• The Dagor Bragollach (Battle of Sudden Flame) began when Morgoth poured rivers of fire out of Angband, ruining the besieging Ñoldorin armies. The Ñoldor eventually mustered a defense, but their losses were severe. For instance, the green plain of Ard-galen had been permanently laid waste by the rivers of fire, and was now called Anfauglith, the Choking Dust; and the highlands of Dorthonion, which had been inhabited by Edain, were made inhospitable.
  • The Nirnaeth Arnoediad (Unnumbered Tears) was the first battle to be initiated by the Ñoldor. They massed an army composed of Elves, Edain, and the houses of Bór and Ulfang allied to the Sons of Fëanor. The Elves and their allies advanced very close to Angband, but Morgoth's trickery had upset their battle plan, and Ulfang proved treacherous. The name "Unnumbered Tears" comes from the fact that the Elves' last hope of victory was destroyed. The land of Hithlum was lost, the Sons of Fëanor were largely scattered, and the peoples of Beleriand had been decimated. Morgoth's Orcs made a heap of the Elven and Mannish dead in the center of Anfauglith.
  • The War of Wrath took place after Eärendil sailed to Valinor and persuaded the Valar to help those whom they had forsaken. The Valar gathered an army comprised of Maiar, Vanyar, and those Ñoldor who had stayed in Valinor. The Teleri refused their aid, due to an old offense dealt them by the Ñoldor of Beleriand, but consented to ferry the armies of the Valar in their famous ships. This battle marked the first appearance of the winged dragons, most notably Ancalagon the Black, but the Valar had the day. Morgoth was captured, and cast out of Arda, but his lands, as well as most of Beleriand, had been destroyed and sunk under the sea in the heat of battle.

See also: Timeline of the First Age. In J. R. R. Tolkiens fictional Middle-earth, the Dagor-nuin-Giliath (Battle-under-Stars) was the second battle of the Wars of Beleriand, but the first fought by the Ñoldor. ... In J. R. R. Tolkiens fictional universe of Middle-earth, Hithlum is the region north of Beleriand near the Helcaraxë. Hithlum was separated from Beleriand proper by the Ered Wethrin mountain chain, and was named after the sea mists which formed there at times: Hithlum is Sindarin for Mist... Fëanor is a fictional character from J. R. R. Tolkiens Middle-earth universe, and central to Tolkiens mythology as told in The Silmarillion. ... In J. R. R. Tolkienss fictional Middle-earth, the Dagor Aglareb was the third battle of the Wars of Beleriand, known as the Glorious Battle. ... In J. R. R. Tolkiens fictional universe of Middle-earth, the Iron Mountains or Ered Engrin were an immense mountain range in the north. ... In J. R. R. Tolkiens fictional Middle-earth, the Dagor Bragollach was the fourth battle of the Wars of Beleriand, known as the Battle of Sudden Flame. ... In the fiction of J. R. R. Tolkien, Ard-galen (Green Region), later Anfauglith, was the wide green plain that lay north of the highlands of Dorthonion and south of Morgoths fortress of Angband in the Iron Mountains, in the First Age. ... In the fiction of J. R. R. Tolkien, Dorthonion (Land of Pines), later Taur-nu-Fuin, was a highland region of the First Age, lying immediately to the north of Beleriand, and south of the plains of Ard-galen (later Anfauglith) that bordered Morgoths stronghold of Thangorodrim. ... In J. R. R. Tolkiens fictional universe of Middle-earth, the Nirnaeth Arnoediad or (Battle of) Unnumbered Tears was the disastrous Fifth Battle in the Wars of Beleriand. ... In J. R. R. Tolkiens Middle-earth legendarium, Bór was a leader of a people of Easterlings or Swarthy Men during the First Age. ... Ulfang is a fictional character from J. R. R. Tolkiens Middle-earth legendarium. ... Combatants Host of the Valar, Edain Servants of Morgoth Commanders Eönwë, Eärendil Morgoth, Balrogs†, Ancalagon the Black† Strength Casualties Unknown Most balrogs, uncounted legions of Orcs In the fiction of J. R. R. Tolkien, the War of Wrath, or the Great Battle was the final war against Morgoth... For the Anglo-Saxon name, see Earendel. ... In J. R. R. Tolkiens fantasy universe, Middle-earth, the Valar are the Powers of Arda who live on the Western continent of Aman. ... The Maiar are a fictional race from J. R. R. Tolkiens universe, Middle-earth. ... In the works of J. R. R. Tolkien, the Vanyar are the highest of the High Elves. ... The main part of this article relates to the version of Middle-earths history that is considered canon by most Tolkien fans who accept such labels (see: Middle-earth canon). ... Ancalagon the Black was a dragon in J.R.R. Tolkiens fantasy universe of Middle-earth. ... In the works of J. R. R. Tolkien, Arda is the world in which all of the events occur, including the continents of Middle-earth and Aman. ... This article includes several timelines relating to J. R. R. Tolkiens fiction. ...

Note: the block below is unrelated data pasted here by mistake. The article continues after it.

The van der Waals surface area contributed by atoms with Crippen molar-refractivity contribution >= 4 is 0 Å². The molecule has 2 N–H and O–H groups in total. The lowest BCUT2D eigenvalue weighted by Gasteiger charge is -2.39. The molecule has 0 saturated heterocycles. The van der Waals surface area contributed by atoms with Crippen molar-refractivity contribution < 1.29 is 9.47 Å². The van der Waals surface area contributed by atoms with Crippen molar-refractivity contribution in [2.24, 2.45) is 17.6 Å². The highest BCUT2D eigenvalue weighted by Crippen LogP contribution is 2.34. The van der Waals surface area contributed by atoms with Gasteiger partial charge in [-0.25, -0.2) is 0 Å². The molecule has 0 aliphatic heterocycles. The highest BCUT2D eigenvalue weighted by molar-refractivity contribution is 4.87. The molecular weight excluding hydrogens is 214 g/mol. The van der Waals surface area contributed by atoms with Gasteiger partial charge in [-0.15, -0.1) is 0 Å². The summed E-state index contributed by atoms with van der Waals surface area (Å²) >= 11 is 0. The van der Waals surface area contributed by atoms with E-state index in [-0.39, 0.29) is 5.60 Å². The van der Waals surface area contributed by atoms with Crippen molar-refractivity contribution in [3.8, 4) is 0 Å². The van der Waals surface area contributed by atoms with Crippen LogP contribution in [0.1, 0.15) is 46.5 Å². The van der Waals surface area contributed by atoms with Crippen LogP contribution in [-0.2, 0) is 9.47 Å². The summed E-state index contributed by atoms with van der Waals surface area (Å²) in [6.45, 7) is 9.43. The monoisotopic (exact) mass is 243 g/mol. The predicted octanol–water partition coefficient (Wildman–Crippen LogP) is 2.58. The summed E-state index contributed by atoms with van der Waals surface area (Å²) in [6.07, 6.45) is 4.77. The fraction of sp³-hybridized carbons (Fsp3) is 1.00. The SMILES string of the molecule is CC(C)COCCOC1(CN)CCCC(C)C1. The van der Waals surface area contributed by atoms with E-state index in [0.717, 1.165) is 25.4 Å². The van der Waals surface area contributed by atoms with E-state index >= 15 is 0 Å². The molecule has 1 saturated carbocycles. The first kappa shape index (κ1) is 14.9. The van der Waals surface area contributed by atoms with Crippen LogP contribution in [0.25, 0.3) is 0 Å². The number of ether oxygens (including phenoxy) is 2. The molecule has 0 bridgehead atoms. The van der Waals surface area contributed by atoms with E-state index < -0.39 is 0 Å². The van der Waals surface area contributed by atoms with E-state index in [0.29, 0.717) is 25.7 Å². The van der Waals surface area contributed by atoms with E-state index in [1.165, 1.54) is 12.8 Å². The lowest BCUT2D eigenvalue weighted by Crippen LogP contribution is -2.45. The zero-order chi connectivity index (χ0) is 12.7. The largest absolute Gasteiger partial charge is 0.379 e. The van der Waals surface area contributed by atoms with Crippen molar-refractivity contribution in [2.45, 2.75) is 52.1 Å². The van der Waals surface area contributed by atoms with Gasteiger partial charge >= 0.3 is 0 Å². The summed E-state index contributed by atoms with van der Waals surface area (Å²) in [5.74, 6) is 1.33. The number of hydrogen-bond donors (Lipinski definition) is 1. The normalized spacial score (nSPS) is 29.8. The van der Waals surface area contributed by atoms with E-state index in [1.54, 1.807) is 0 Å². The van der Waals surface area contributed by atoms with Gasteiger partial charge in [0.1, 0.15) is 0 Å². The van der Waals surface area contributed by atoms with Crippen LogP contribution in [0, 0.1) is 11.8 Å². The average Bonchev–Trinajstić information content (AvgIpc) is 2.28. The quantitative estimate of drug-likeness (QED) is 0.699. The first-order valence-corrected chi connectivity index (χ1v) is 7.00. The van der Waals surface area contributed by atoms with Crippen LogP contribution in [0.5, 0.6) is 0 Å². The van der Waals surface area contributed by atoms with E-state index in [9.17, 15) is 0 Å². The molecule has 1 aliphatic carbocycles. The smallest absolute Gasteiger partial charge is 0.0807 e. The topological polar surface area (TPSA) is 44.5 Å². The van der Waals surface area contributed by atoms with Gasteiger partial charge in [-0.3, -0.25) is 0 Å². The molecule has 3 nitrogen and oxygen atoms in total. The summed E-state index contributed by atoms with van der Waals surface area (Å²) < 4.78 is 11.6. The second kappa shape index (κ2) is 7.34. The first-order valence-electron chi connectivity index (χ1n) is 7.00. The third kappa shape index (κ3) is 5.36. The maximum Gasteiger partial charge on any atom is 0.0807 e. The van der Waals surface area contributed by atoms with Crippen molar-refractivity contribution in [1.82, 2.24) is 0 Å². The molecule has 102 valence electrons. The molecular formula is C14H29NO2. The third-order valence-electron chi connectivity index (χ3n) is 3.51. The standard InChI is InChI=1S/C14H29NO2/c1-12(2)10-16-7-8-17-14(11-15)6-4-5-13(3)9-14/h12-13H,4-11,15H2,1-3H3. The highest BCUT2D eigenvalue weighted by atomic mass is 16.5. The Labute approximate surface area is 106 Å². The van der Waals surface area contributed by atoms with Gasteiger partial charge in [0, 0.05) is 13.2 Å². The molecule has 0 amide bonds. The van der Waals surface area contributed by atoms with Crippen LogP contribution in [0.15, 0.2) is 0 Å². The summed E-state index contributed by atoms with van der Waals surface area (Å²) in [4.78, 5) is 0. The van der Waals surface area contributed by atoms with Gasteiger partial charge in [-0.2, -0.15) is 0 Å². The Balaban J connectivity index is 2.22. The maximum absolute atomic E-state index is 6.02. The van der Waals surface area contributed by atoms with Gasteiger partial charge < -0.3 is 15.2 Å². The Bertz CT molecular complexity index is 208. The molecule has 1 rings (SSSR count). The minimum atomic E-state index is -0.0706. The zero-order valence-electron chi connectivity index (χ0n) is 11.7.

Results from FactBites:
 
Encyclopedia of Arda: First Age (214 words)
First, and shortest by far, of the Four Ages chronicled by Tolkien.
The First Age began with the Return of the Noldor to Middle-earth, the first rising of the Moon and the Sun, and the Awakening of Men in Hildórien.
The end of the First Age was marked by the return of many of the Noldor, accompanied also by many Sindarin Elves, into the West to dwell on Tol Eressëa.
First Age (1197 words)
The First Age is the shortest of the four ages als given by Tolkien´s books.
Beleriand, originally only the country around the By of Balar, is the region to the far west and north of Middle-Earth which was destroyed at the end of the First Age during the War of Wrath.
In the year one of the First Age the Noldorian Exiles arrived in the north-west of Beleriand under the leadership of Fëanor and where attacked by Morgoth´s forces in Mithrim.
  More results at FactBites »